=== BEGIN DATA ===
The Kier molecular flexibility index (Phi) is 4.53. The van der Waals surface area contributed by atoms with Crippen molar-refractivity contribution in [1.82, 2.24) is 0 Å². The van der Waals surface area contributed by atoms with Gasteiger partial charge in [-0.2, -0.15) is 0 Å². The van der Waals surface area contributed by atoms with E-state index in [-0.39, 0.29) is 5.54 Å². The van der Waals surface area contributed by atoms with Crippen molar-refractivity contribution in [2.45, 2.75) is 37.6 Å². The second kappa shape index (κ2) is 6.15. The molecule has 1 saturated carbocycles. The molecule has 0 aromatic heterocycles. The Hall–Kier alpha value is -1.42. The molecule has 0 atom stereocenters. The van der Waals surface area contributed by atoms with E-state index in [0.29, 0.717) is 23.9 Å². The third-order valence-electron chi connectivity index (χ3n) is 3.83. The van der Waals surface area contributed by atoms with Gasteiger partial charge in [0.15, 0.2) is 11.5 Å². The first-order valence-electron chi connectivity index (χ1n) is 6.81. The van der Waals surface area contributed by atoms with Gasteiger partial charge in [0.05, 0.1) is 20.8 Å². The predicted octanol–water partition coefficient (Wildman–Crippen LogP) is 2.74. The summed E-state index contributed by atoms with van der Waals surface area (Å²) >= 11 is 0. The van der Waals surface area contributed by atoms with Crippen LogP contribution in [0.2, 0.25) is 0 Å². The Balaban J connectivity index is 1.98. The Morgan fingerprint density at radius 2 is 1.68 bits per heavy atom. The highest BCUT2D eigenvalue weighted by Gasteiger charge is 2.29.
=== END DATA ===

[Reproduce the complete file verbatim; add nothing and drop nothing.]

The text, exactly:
The Kier molecular flexibility index (Phi) is 4.53. The van der Waals surface area contributed by atoms with Crippen molar-refractivity contribution in [1.82, 2.24) is 0 Å². The van der Waals surface area contributed by atoms with Gasteiger partial charge in [-0.2, -0.15) is 0 Å². The van der Waals surface area contributed by atoms with E-state index in [-0.39, 0.29) is 5.54 Å². The van der Waals surface area contributed by atoms with Crippen molar-refractivity contribution in [2.45, 2.75) is 37.6 Å². The second kappa shape index (κ2) is 6.15. The molecule has 1 saturated carbocycles. The molecule has 0 aromatic heterocycles. The Hall–Kier alpha value is -1.42. The molecule has 0 atom stereocenters. The van der Waals surface area contributed by atoms with E-state index in [0.29, 0.717) is 23.9 Å². The third-order valence-electron chi connectivity index (χ3n) is 3.83. The van der Waals surface area contributed by atoms with Gasteiger partial charge in [0.15, 0.2) is 11.5 Å². The first-order valence-electron chi connectivity index (χ1n) is 6.81. The van der Waals surface area contributed by atoms with Gasteiger partial charge in [0.05, 0.1) is 20.8 Å². The predicted octanol–water partition coefficient (Wildman–Crippen LogP) is 2.74. The summed E-state index contributed by atoms with van der Waals surface area (Å²) >= 11 is 0. The van der Waals surface area contributed by atoms with Crippen LogP contribution in [0.2, 0.25) is 0 Å². The Balaban J connectivity index is 1.98. The Morgan fingerprint density at radius 2 is 1.68 bits per heavy atom. The highest BCUT2D eigenvalue weighted by Gasteiger charge is 2.29.